Props Help

As I have stated many times before, I love this time of the year! The cold dark dreary days of winter can start to eat away at your spirit if you don’t find ways to overcome it. For me that’s taking pictures, fishing and skiing; generally in that order. Each of these areas yield different rewards some due overlap.

One thing I have been pushing more and more in my fishing photography is the use of props and not just doing the smiling portrait with a fish. Sure it’s nice to have that moment but it’s also kind of cool to show the gear you used to catch that beast. This is one of my latest ones that a good friend was happy to hold as I made a few clicks. Really simple with the D5, 24-70 AF-S and SB-5000. You gotta use flash in order to bring out that color. Positioning can be tough and requires a little playing around until you find something that works for you.

Little Browns but Big Color

I Love this time of the Year! Winter in the Rockies is a very interesting time and the best part is, every winter is different. This year has been quite dramatic compared to last years massive snow dump. Currently we don’t have the same snow levels but we have some cold temps. Everything is being affected by this. The fishing is still pretty good though.

Personally this is my favorite time for working with freshwater trout species because the Rainbows are in spawning color and the Browns are coming out of the Fall spawn so they are turning a really dark brown. How do you bring out these colors? A little pop of flash and some under exposure. Keep in mind that the subject doesn’t have to be a huge specimen. The little guys can have great color to. The trick is really watching the highlights and light spillage because those white spots from the flash are eye sores.

Captured with Nikon D5, 24-70 AF-S, SB-5000 on Lexar UDMA Digital Film

Fall Fishing Fun

Fall color is great but finding those days where the color pops without a grey sky sure are hard to find here in the Rockies. So what do you do? I struggle with this question a lot of times because the color of the trees is always so seductive but I know that having any sky will just suck. Even so I have to try and get something out of it. When I came upon this scene I actually wanted to pass it over but Alex stepped in and made it a little more interesting. The big thing that I found really helps in these scenarios is your exposure compensation. It was a dark day so pumping up the exposure comp made a huge difference. Beyond that trying to minimize the amount of sky in the composition also helps.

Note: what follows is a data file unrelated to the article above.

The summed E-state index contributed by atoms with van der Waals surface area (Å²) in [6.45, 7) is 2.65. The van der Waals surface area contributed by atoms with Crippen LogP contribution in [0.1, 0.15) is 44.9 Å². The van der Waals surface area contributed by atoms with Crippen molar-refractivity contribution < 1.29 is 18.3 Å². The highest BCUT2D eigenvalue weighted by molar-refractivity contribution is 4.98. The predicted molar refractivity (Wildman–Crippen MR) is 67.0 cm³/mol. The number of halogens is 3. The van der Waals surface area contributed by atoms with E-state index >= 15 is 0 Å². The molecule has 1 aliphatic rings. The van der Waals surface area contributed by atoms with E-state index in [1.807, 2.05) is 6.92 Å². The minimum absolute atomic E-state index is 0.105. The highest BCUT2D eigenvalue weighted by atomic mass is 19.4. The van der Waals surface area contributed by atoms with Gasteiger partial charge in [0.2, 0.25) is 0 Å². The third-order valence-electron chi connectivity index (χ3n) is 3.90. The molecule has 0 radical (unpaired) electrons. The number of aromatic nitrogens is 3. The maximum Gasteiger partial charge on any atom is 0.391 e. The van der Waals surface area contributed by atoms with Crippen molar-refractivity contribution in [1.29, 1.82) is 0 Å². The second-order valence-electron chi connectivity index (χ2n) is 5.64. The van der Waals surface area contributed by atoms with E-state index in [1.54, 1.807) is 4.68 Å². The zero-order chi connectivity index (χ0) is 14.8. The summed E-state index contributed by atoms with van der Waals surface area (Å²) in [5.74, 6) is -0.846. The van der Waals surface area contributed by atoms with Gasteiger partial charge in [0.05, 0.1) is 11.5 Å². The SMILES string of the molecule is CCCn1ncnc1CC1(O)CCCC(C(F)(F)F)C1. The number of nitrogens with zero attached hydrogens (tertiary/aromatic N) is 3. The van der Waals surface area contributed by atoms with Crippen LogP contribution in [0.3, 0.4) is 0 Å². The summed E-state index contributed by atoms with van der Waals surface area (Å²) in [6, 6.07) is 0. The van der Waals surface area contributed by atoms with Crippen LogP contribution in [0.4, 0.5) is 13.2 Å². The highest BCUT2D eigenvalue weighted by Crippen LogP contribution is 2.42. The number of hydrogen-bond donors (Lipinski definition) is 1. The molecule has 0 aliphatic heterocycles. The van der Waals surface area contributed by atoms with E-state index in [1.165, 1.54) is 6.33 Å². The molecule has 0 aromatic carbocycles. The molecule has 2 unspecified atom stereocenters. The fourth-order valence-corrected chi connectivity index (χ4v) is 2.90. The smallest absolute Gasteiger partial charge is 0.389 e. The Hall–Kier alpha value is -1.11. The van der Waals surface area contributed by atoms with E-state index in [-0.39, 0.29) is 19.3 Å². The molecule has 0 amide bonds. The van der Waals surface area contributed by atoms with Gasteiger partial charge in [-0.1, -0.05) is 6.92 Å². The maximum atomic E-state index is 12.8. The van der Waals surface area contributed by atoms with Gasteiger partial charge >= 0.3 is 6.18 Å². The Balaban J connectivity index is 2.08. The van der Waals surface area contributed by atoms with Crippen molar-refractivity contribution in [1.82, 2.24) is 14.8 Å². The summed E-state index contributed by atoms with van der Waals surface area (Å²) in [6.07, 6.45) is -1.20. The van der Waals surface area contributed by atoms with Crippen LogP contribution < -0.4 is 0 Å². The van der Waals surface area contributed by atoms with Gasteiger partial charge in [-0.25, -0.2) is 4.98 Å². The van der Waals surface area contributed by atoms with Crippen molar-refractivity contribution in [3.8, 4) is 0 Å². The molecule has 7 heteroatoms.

Image Captured with Nikon D5, 24-70 AF-S, on Lexar UDMA Digital Film

How to Work with a Net

This is one obstacle that I’ve had mixed feelings over for some time when it comes to fishing photography. What do you do with the dang net? For the longest time I hated having a net in my photos. I always felt it was a prison for the subject. A way to take the focus off of a wild species and make it more human impacted. Over time I’ve slowly begun to find ways to incorporate it that look okay to me. The two big pluses for leaving it in the image are one it gives you more time to work with the subject, especially in case you drop the fish and two it’s safer for the subject. Working with aquatic species can be tough because you have to be careful of how long you keep them out of the water. The one little trick I have found in post production when it comes to net usage is really darken the edges so it’s not to distracting.

Image Captured with Nikon D5, 24-70 AF-S, SB-5000 Flash, on Lexar UDMA Digital Film

What a Cutie

Cutthroat Trout were once found all across the west before other species were introduced to compete for habitat and food supply. Now, while the Cutthroat species and various subspecies still persist, their numbers and sizes are dramatically different then what was once prevalent. What you see above, in most places throughout Montana, is a standard size Cutthroat, in this case a Yellowstone Cutthroat. Why did I take this shot? I was asked this by the guy holding the fish because he thought it was a little boring until he saw the photo, but simply put it was a new species and a great looking subject. Now most of the time I use flash in my fish images but seeing the light, looking at the dark background and bright subject, a simple click with the D5 and 24-70 AF-S did the trick.